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  • ALLEN PRESS 2 0 1 3

    “The model

    operates in a

    manner in which

    content remains

    subscription-based

    on the publisher's

    website but is also

    placed in a

    repository where

    it lives as OA for

    all to view.”

    feature

    In front of publication issues that matter

    FrontMatter ISSUE no. 26

    I t’s no secret that open access has been a controversial issue over the last few years with everything from protests and public outrage to lawsuits and government mandates. There have arguably never been more trying times for journal publishers than now. While the Gold OA model has caused much turmoil in the scholarly publishing

    industry, there was a relatively clear solution – shift the burden of cost from subscribers to authors. A prime example of this is the journal PLoS One, which has proven the Gold OA model not only appealing but profitable as well.

    Nevertheless, it is now the Green Open Access model that has created disorder within the industry, with some publishing pundits positing that the Green OA model constitutes a “nice guys finish last” scenario. But let’s be honest, Green OA may be a hot-button issue, but it still requires a fair and balanced (no, really) evaluation.

    The philosophy behind the Green OA model is that government-funded research (having already been paid for by the tax-paying public) should be available to all. The model operates in a manner in which content remains subscription-based on the publisher’s website but is also placed in a repository where it lives as OA for all to view. While some of these repositories may include an embargo period, many offer the content immediately after publication.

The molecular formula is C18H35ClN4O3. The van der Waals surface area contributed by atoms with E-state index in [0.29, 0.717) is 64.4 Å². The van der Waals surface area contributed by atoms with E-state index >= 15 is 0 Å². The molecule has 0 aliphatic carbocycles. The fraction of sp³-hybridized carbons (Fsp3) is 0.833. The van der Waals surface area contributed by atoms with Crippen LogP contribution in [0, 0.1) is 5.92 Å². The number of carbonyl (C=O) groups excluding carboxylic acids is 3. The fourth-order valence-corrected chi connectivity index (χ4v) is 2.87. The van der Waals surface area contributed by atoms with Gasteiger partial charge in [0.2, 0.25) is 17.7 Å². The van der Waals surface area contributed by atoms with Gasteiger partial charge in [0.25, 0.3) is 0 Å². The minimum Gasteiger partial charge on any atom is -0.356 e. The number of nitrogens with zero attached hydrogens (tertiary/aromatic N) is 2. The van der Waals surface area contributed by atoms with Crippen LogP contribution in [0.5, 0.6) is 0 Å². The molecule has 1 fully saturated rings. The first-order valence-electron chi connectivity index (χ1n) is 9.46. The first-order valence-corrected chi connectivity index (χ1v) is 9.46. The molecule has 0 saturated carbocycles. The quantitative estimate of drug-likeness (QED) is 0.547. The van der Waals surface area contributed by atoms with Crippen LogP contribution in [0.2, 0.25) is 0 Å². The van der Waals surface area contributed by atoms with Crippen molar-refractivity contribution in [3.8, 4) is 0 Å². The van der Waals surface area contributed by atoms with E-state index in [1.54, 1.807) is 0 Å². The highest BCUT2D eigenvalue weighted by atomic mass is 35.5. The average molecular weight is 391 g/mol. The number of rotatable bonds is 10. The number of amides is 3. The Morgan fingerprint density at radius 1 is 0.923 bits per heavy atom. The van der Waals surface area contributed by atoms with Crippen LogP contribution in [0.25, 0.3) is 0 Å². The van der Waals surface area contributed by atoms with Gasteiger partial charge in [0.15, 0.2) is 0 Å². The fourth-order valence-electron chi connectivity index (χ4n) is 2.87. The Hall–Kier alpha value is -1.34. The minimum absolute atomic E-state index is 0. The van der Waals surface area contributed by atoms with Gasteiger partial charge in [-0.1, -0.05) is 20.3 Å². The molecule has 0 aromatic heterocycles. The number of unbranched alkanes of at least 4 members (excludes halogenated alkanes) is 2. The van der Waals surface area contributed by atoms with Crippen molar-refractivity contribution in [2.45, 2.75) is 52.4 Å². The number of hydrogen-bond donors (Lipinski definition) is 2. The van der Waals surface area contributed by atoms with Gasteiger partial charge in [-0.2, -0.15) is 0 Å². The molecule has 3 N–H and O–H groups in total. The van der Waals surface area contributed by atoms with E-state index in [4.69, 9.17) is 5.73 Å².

5 6 8 infographic Open Access Snapshot:

    A Look at OA via the DOAJ

    research 2.0 Ask a Scientist: Collaborating

    through ResearchGate

    employee spotlight David Emerson

    Taylor Fulton, Journal and Society Marketing

    Green Open Access: A Balanced Assessment

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  • FrontMatter is a quarterly newsletter devoted to issues that affect society and association publishers, with a particular focus on the use of technology.

    editor Joanna Gillette, Marketing

    editorial staff Jane Cigard, Managing Editing

    Gena Woodling, Graphic Design

    contact us Joanna Gillette Manager, Product Marketing jgillette@allenpress.com

    Melanie Dolechek Director, Publishing and Marketing mdolechek@allenpress.com

    subscribe Both print and online subscriptions to FrontMatter are free. To add, remove, or change an address on the print mail list, or to sign up for e-mail alerts to the online version, go to http://frontmatter.allenpress.com

    from the editor Joanna Gillette, Marketing

    Open Doors

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    FrontMatter In front of publication issues that matter

    When one door is closed, don’t you know, another is open. He certainly didn’t say it first, but Bob Marley may have said it best. It’s an adage aimed to take away our fear of the lost opportunities in life, reminding us that new opportunities are constantly available to us. But the metaphor is so apt for Green Open Access, I just couldn’t pass it up.

    With Green OA, when one version of an article is closed (don’t you know), another is open. In a nutshell, Green OA means that although the publisher copy may reside behind access control, an author is free to deposit a copy in an OA repository. As you might imagine, this model has the potential to be pretty disruptive for traditional publishers. Taylor Fulton provides a good overview of the situation

    in our feature article, “Green Open Access: A Balanced Assessment.”

    While successfully navigating OA models may keep publishers up at night, the fact is that the movement to open research isn’t limited to published material. An interesting organization called ResearchGate provides a venue for scientists to collaborate across the globe, both in preliminary research and on projects that eventually end up in the published literature. Read our research 2.0 article, “Ask a Scientist: Collaborating through ResearchGate,” to find out more.